As with child marriage, the persistence and social acceptance of domestic violence is rooted in the idea that womens and girls priorities and role in life should be their intimate relationships with men, and that these relationships should be sustained whatever the cost to the woman, and no matter how abusive the man is. In-Class Exercise Given that assaults and killings tend to be crimes in all domestic legal systems, why has domestic

violence been so little prosecuted, and remains so prevalent? Students to discuss in pairs, followed by plenary discussion Topic 3(B): Prosecuting the crimes of rape & sexual violence - a human rights approach Akayesu case, International Criminal Tribunal for Rwanda, 1998, defined rape as: any act of a sexual nature which is committed on a person

under circumstances which are coercive. Coercive circumstances need not be evidenced by a show of physical force. Threats, intimidation, extortion and other forms of duress which prey on fear or desperation may constitute coercion, and coercion may be inherent in certain circumstances, such as armed conflict or the military presence of Interahamwe [armed militia men] among [women displaced by conflict]. Case Analysis Rape as an act of Torture Rape of a detainee by an official of the State must be considered to

be an especially grave an abhorrent form of ill-treatment given the ease with which the offender can exploit the vulnerability and weakened resistance of his victim. Furthermore, rape leaves deep psychological scars on the victim which do not respond to the passage of time as quickly as other forms of physical and mental violence. The applicant also experienced the acute physical pain of forced penetration, which must have left her feeling debased and violated both physically and emotionally. The Court is satisfied that the accumulation of acts of physical and mental violence inflicted on the applicant and the especially cruel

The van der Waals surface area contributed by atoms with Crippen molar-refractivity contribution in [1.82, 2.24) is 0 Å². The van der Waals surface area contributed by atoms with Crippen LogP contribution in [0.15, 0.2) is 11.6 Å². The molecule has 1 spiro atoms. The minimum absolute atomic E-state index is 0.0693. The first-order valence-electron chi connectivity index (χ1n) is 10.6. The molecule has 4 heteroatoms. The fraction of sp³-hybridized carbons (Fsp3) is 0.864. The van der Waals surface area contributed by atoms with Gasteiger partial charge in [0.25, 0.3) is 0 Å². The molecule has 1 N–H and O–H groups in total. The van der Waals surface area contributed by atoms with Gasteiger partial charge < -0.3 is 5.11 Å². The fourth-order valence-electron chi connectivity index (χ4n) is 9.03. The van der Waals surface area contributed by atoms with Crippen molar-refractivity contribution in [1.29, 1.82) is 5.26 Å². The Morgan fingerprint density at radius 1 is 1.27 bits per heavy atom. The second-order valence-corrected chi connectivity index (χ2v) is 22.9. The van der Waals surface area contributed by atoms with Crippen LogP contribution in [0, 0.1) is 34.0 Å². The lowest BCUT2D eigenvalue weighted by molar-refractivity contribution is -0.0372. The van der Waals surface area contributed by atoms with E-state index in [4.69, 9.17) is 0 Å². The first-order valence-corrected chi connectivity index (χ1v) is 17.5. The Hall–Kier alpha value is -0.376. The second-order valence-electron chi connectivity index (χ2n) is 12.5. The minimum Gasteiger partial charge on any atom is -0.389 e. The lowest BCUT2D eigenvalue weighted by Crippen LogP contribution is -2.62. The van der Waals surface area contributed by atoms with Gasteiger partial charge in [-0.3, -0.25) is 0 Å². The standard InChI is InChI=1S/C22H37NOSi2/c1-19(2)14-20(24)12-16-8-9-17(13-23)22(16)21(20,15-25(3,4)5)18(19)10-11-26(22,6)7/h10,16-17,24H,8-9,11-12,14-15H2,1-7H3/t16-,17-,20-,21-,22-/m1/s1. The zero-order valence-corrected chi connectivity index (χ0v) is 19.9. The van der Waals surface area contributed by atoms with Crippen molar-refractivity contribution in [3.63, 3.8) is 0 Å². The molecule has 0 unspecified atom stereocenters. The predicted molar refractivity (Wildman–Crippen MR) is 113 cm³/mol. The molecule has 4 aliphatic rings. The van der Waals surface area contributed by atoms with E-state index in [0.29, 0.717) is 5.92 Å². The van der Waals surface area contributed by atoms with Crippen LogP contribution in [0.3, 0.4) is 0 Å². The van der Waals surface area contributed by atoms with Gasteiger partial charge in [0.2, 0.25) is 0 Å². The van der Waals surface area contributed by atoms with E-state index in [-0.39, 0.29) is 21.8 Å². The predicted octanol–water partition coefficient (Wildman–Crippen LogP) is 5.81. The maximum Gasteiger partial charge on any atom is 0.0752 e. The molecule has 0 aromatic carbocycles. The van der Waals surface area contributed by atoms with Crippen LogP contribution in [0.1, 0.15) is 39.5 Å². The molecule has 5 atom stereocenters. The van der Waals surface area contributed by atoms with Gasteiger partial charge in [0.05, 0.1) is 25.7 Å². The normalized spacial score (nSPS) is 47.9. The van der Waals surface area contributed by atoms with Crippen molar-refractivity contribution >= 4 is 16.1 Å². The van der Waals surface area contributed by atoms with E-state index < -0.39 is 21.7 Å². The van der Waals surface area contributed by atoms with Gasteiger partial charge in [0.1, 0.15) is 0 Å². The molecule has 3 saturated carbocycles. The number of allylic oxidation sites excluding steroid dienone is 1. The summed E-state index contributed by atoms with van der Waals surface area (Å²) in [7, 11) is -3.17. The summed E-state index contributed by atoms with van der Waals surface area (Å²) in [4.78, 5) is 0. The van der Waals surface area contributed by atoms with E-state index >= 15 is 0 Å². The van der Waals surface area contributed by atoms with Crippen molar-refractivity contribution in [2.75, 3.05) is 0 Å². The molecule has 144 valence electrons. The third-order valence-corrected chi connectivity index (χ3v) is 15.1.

act of rape to which she was subjected amounted to torture in breach of Article 3 of the Convention. Case Analysis The obligation to prevent, criminalise, and prosecute genderbased violence Given the fact that the violence suffered by Maria da Penha is part of a general pattern of negligence and lack of effective action by the State in prosecuting and convicting aggressors this case involves not only failure to respect to

prosecute and convict, but also the obligation to prevent these degrading practices. That general and discriminatory judicial ineffectiveness also creates a climate that is conducive to domestic violence, since society sees no evidence of willingness by the State, as the representative of society, to take effective action to sanction such acts. Maria do Penha Maia Fernandes v Brazil, 16 April 2001. Case Analysis Clarity, in cases of competing rights

Womens human rights to life and to physical and mental integrity cannot be superseded by other rights, including the right to property and the right to privacy. A.T. v Hungary, CEDAW Committee, 2005. . Council of Europe Convention on preventing and combating violence against women and domestic violence, 2011.

Consent must be given voluntarily as the result of the persons free will assessed in the context of the surrounding circumstances. (Article 36(2)) Council of Europe Convention on preventing and combating violence against women and domestic violence, 2011 Parties shall take the necessary legislative or other measures to ensure that the following intentional conducts are criminalised: a) engaging in non-consensual vaginal, anal or oral penetration of a